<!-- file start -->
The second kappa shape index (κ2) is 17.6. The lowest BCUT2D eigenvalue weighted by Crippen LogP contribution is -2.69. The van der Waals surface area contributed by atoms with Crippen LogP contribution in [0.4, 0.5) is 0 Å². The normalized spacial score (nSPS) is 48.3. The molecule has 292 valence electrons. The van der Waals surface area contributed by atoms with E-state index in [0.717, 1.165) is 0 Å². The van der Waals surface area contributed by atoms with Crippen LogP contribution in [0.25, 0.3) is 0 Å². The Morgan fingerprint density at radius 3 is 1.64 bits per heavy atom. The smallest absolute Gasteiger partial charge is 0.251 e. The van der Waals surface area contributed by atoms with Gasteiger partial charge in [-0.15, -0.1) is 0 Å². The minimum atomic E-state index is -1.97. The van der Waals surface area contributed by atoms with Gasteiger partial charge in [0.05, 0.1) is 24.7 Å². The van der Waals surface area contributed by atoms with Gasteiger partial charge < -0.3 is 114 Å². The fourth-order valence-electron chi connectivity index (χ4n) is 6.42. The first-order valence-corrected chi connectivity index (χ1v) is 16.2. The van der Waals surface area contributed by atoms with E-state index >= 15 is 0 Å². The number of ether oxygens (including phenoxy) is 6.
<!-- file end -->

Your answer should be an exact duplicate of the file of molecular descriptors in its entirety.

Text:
The second kappa shape index (κ2) is 17.6. The lowest BCUT2D eigenvalue weighted by Crippen LogP contribution is -2.69. The van der Waals surface area contributed by atoms with Crippen LogP contribution in [0.4, 0.5) is 0 Å². The normalized spacial score (nSPS) is 48.3. The molecule has 292 valence electrons. The van der Waals surface area contributed by atoms with E-state index in [0.717, 1.165) is 0 Å². The van der Waals surface area contributed by atoms with Crippen LogP contribution in [0.25, 0.3) is 0 Å². The Morgan fingerprint density at radius 3 is 1.64 bits per heavy atom. The smallest absolute Gasteiger partial charge is 0.251 e. The van der Waals surface area contributed by atoms with Gasteiger partial charge in [-0.15, -0.1) is 0 Å². The minimum atomic E-state index is -1.97. The van der Waals surface area contributed by atoms with Gasteiger partial charge in [0.05, 0.1) is 24.7 Å². The van der Waals surface area contributed by atoms with Gasteiger partial charge < -0.3 is 114 Å². The fourth-order valence-electron chi connectivity index (χ4n) is 6.42. The first-order valence-corrected chi connectivity index (χ1v) is 16.2. The van der Waals surface area contributed by atoms with E-state index >= 15 is 0 Å². The number of ether oxygens (including phenoxy) is 6.